January 19, 2020

Dr. Ira Byock, end-of-life physician

When end-of-life care physician Dr. Ira Byock was a boy, his Russian-born maternal grandmother suffered a life-threatening stroke while still in her 50s.  “She [remained] debilitated for the rest of her life,” he said in his spare Torrance office at the Providence Institute for Human Caring, where he serves as founder and chief medical officer.  But a nursing home was out of the question for his Jewish parents.  “We brought her home to the Jersey Shore, and we all cared for her,” Byock recalled.

“One of the things that always impressed me was that my Dad, who was a big, kind of burly guy, twice a month cut my grandmother’s toenails – something she couldn’t do for herself.  It was a little ritual,… and he made it into an exchange, so that he would tease and joke with her and tell her bawdy jokes.  There was a lot of laughter going on as he lovingly cut her toenails.”

The way Byock’s family tended to his grandmother was part of his education that “all people were of value…[which] I later identified as particularly Jewish.”

Byock now draws on those mores as one of the country’s leading experts in palliative and hospice care.  He has written three books on the subject, including his lauded “Dying Well” and “The Four Things that Matter Most,” which urges dying patients to mend, tend and nurture relationships even in the final stages of life.  Byock moved to Los Angeles not long ago to head the Providence Institute for Human Caring, a progressive Catholic institution devoted to transforming end-of-life treatment to emphasize whole person care in 34 hospitals across five states. On Aug. 18, he will speak at the opening reception for a photography exhibition, ‘Right, before I die,” sponsored by the institute, at the Museum of Tolerance.

[READ: Photography exhibition, ‘Right, before I die' examines themes at the end of life]

Byock’s efforts will go far beyond training doctors to adequately treat disease and pain.  “In American medicine…you can get absolutely excellent, state of the art, scientifically crisp treatment, but still have your social and spiritual needs essentially given little if any attention at all,” he said.

Byock has been a pioneer of improving such care — including developing support systems for caregivers, among myriad other efforts.

His work resonates at a time when physician-assisted suicide has become law in California, following the implementation of the End of Life Option Act on June 9.  As the proposed law was being debated, Byock became a prominent advocate opposing lethal prescriptions, passionately debating the issue on TV and radio programs as well as in newspaper editorials.  The law would become “a socially erosive response to basic human needs,” he wrote in one op-ed in the Los Angeles Times.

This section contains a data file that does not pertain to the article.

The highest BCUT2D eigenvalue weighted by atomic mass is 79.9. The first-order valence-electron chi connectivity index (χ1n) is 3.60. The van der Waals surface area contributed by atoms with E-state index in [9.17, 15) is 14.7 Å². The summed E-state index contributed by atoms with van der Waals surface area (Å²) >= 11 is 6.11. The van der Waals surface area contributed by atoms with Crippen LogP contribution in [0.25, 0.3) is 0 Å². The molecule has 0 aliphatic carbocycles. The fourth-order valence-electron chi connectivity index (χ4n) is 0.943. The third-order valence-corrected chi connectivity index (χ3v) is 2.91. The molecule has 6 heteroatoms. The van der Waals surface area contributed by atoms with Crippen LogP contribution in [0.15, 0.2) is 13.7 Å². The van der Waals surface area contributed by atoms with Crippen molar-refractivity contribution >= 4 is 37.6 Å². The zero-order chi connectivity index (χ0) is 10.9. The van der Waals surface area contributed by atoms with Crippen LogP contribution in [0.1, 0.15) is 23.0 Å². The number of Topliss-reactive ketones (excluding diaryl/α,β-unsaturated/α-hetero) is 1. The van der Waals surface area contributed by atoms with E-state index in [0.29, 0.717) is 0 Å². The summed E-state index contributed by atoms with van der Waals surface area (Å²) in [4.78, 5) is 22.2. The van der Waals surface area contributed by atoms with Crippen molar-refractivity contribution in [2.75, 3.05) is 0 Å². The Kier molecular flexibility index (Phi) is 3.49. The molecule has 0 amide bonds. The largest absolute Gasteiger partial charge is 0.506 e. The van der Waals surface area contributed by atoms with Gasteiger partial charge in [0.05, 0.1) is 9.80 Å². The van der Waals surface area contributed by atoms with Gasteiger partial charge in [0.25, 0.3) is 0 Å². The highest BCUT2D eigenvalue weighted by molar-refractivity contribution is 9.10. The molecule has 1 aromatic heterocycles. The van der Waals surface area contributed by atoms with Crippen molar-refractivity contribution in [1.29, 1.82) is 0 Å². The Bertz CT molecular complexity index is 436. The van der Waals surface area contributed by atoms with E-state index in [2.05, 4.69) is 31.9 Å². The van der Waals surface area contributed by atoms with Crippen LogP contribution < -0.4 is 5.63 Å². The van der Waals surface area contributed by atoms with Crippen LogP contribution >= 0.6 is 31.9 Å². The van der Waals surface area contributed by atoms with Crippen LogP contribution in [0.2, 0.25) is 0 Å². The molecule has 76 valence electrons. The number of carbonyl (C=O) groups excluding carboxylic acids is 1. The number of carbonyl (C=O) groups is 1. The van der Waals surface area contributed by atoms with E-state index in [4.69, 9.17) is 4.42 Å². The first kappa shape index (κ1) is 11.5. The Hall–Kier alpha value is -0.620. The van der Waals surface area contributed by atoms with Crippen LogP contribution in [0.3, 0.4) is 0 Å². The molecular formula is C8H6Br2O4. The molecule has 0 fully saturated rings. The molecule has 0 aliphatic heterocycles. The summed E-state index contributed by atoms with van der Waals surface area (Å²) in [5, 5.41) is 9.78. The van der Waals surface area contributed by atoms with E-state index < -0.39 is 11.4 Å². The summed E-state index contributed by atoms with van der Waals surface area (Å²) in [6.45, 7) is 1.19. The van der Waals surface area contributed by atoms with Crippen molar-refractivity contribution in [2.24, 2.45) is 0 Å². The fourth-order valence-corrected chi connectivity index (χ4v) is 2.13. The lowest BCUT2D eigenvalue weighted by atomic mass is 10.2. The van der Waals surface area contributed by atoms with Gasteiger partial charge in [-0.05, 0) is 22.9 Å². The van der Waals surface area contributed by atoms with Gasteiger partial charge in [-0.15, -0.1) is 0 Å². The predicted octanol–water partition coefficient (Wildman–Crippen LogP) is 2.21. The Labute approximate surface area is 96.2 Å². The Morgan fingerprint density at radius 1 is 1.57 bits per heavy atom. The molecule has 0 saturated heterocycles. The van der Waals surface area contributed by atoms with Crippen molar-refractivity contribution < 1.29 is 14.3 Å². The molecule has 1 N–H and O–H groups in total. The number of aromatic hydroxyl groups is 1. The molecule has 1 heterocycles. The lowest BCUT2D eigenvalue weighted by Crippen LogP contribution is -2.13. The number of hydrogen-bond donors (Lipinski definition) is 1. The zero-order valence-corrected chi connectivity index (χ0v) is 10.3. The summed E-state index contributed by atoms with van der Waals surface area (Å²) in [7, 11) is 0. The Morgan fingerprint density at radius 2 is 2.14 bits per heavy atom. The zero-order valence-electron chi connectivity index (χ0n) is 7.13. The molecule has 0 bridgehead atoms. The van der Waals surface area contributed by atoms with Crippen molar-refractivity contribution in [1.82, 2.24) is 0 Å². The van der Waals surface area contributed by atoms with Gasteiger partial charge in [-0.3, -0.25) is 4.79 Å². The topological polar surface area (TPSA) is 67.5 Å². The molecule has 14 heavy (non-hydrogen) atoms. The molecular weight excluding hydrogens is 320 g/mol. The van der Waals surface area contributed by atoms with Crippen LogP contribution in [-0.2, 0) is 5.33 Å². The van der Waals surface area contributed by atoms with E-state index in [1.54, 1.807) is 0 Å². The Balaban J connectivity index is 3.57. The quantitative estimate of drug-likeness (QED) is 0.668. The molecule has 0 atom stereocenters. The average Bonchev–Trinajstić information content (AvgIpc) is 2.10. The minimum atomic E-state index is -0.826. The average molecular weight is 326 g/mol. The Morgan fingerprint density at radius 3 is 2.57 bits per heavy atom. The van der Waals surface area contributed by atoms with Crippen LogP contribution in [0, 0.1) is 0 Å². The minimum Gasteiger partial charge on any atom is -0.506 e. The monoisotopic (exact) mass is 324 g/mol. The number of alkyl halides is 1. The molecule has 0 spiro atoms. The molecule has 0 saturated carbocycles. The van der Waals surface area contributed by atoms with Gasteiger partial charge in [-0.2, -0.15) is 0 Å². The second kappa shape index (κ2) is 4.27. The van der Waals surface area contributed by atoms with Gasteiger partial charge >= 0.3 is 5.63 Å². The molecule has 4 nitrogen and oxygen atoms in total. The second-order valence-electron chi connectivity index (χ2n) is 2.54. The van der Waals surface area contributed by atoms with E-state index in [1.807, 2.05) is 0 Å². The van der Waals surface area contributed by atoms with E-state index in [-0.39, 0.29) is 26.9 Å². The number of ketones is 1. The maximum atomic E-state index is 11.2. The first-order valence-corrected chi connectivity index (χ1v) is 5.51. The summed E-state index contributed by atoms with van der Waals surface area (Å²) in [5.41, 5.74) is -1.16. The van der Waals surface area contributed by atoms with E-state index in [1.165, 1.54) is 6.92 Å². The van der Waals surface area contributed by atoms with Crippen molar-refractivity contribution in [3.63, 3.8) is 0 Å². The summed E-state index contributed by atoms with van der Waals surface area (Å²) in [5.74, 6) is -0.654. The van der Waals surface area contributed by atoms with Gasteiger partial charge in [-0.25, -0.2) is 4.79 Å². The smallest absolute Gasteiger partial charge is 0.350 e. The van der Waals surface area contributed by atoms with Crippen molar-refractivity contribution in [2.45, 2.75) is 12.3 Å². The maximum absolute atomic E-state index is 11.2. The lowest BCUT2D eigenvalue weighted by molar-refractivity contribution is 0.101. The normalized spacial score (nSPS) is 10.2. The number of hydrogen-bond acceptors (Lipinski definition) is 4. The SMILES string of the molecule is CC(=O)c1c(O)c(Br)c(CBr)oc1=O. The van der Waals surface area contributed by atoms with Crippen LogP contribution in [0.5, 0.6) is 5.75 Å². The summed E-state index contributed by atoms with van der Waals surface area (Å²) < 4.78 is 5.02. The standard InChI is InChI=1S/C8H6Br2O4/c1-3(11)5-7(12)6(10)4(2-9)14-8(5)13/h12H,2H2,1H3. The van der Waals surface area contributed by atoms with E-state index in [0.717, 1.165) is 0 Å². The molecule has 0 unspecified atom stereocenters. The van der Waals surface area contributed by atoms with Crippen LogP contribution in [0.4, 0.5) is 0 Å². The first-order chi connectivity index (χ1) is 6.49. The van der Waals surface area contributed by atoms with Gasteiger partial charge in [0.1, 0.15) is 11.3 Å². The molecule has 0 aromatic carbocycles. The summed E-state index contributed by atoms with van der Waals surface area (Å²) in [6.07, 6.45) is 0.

Asked about the Act during a recent interview, Byock, 65, closed his eyes and sighed.  People who have six months or less to live and are capable of making medical decisions now have the option of physician-assisted suicide, he noted.  “So why are we still talking about it?”  Byock wants the discussion to move on toward improving end of life care.  But journalists in particular keep asking him about the new law.

When pressed, Byock will say that aid-in-dying is not the answer, given a medical system that fails the terminally ill in myriad ways. “Pain management is being taught a little better than it was when I was in medical school in 1974 through 1978, but I would say it’s not improved nearly to the extent that it’s needed,” he explained.  “Difficult conversations about breaking bad news about a person’s diagnosis; about…helping them understand that at some point in their disease [medical] treatment [will have] less to offer them; that they are indeed facing the end of their lives…still are not being taught [well]….Things like discussing CPR and whether that procedure has any value for people; introducing concepts of hospice care…are woefully inadequate….In a situation like this, giving these same physicians the authority to write lethal prescriptions doesn’t seem like a rational response to a true crisis in the quality of care.”